The United Nations has announced the establishment of a commission to investigate the 2007 assassination of Pakistan's former prime minister Benazir Bhutto.

Supporters of Benazir Bhutto have remained skeptical of the country's initial investigation that concluded al-Qaida or Taliban assassins most likely killed her in December 2007.

In July, officials of Ms. Bhutto's party appealed to the United Nations to form an independent commission to investigate.

U.N. Secretary General Ban Ki-moon said in Islamabad that after extensive consultation, a three-member commission will be created, "very soon."  He spoke after meeting with Pakistani President Asif Zardari, the widower of Benazir Bhutto.

"This is a crime that shocked and offended the world," said Ban Ki-moon. "And I know this is a matter of great importance to the government and people of Pakistan."

When the former prime minister returned from exile in October 2007, she said she had received warnings from friendly intelligence agencies about several groups plotting to assassinate her.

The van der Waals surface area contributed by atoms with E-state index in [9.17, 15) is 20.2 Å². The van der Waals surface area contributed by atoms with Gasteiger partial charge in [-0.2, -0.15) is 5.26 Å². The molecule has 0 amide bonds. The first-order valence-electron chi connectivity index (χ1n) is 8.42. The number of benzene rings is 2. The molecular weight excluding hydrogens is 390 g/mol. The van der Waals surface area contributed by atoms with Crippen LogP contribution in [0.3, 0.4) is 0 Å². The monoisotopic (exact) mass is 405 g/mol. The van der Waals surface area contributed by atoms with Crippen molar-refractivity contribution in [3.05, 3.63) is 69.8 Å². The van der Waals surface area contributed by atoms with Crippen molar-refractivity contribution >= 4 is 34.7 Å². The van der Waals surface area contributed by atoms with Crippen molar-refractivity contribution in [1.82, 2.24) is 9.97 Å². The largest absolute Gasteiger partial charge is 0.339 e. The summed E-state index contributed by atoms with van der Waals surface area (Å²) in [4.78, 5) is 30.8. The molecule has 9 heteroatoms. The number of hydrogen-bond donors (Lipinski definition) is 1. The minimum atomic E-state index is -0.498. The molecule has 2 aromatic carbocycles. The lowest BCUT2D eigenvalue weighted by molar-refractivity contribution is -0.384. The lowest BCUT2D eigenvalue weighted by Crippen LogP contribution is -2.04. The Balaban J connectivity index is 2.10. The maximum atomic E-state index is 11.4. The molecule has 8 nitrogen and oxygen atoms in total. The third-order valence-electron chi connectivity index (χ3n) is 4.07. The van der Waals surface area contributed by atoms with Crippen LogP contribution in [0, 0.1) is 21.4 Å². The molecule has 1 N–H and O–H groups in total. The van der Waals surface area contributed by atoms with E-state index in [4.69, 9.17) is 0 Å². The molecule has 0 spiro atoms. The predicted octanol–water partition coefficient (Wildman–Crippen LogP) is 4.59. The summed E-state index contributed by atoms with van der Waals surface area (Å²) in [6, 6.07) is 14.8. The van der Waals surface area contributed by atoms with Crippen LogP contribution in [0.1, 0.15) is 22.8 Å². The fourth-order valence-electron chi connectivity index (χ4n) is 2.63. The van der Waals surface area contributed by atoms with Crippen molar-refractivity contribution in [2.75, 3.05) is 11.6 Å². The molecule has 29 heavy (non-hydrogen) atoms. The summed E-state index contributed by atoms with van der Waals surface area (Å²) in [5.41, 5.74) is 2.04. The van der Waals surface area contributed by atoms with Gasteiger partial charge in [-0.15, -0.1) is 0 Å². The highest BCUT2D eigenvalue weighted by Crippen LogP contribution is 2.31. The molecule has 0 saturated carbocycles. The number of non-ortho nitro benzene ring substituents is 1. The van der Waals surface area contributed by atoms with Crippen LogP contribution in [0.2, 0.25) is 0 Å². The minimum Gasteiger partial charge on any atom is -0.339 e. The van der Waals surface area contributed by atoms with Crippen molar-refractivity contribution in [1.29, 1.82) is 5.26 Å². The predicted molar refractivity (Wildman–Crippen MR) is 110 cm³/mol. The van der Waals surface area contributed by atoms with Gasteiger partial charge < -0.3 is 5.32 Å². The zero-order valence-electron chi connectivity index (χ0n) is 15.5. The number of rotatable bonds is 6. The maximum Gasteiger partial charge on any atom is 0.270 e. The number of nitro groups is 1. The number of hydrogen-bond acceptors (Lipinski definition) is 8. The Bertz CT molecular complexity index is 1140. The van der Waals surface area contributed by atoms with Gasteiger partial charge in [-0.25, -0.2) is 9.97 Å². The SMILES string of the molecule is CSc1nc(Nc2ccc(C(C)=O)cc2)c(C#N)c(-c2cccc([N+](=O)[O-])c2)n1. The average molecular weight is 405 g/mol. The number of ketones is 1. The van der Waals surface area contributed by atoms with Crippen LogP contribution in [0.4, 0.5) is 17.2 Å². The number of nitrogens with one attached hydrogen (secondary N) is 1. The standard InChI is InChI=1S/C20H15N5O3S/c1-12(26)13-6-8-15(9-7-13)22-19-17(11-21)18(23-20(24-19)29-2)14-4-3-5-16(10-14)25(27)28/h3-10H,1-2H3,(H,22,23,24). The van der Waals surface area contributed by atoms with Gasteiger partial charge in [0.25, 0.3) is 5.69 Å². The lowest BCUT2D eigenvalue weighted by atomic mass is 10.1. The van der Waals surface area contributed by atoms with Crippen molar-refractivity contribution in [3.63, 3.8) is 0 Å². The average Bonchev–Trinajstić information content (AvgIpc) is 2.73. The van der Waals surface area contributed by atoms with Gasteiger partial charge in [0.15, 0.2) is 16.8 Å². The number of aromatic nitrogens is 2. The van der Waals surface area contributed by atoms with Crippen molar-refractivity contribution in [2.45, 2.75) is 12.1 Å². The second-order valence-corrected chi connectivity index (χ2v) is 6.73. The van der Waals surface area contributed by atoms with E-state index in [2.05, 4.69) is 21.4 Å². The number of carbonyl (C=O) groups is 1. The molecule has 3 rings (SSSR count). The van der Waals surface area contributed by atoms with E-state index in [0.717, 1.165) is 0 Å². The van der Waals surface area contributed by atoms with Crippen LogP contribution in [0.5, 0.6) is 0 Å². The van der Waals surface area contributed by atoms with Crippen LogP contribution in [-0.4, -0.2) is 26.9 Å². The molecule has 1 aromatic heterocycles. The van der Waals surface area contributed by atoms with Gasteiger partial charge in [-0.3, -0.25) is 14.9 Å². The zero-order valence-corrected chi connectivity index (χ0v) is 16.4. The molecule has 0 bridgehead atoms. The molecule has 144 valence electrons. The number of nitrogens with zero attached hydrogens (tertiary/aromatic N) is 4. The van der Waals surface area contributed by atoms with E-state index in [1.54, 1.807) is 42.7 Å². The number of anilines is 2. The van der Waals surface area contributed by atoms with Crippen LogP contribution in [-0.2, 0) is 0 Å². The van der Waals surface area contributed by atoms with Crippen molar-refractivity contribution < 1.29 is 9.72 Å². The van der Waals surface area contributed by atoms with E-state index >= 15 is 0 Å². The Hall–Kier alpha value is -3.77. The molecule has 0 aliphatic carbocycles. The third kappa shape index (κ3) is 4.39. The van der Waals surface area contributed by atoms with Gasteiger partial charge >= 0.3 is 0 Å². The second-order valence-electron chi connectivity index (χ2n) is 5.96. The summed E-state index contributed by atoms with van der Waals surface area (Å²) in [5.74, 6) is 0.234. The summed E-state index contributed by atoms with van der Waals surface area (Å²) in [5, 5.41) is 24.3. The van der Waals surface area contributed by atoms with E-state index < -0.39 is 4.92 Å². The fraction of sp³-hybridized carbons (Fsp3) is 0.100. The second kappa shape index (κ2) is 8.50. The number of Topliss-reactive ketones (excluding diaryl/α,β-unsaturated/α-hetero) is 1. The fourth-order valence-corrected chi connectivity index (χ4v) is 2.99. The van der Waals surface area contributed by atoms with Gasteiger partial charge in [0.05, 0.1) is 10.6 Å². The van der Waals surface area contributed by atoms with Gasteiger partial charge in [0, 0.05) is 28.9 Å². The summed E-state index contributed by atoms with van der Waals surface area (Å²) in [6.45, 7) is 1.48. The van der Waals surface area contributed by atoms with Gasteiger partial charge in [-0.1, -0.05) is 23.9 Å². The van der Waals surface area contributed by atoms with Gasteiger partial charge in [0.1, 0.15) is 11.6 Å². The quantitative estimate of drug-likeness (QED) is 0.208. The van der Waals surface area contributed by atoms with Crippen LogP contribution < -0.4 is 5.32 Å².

The initial investigation by Pakistani authorities into the gun and suicide bomb attack that killed her after a political rally in Rawalpindi blamed Baitullah Mehsud, a Pakistani Taliban commander.  U.S. intelligence officials also named him as the most likely suspect.

Her supporters have rejected those findings, suggesting that Ms. Bhutto's political opponents may have been involved and tampered with the investigation.  British investigators later largely confirmed the initial findings, although admitted their access to evidence was limited.

Ms. Bhutto's widower Asif Zardari, now Pakistan's president, has resisted calls to conduct another Pakistani investigation.  He said he hoped the independent, three-member U.N. commission will finally establish the facts and circumstances of her death.

"We believe that the commission's findings will lead to eventually exposing the financiers, the organizers, the sponsors and the conspirators of this terrorist act and bring them to justice," he said.

Mr. Zardari said he hopes the commission will soon begin its work.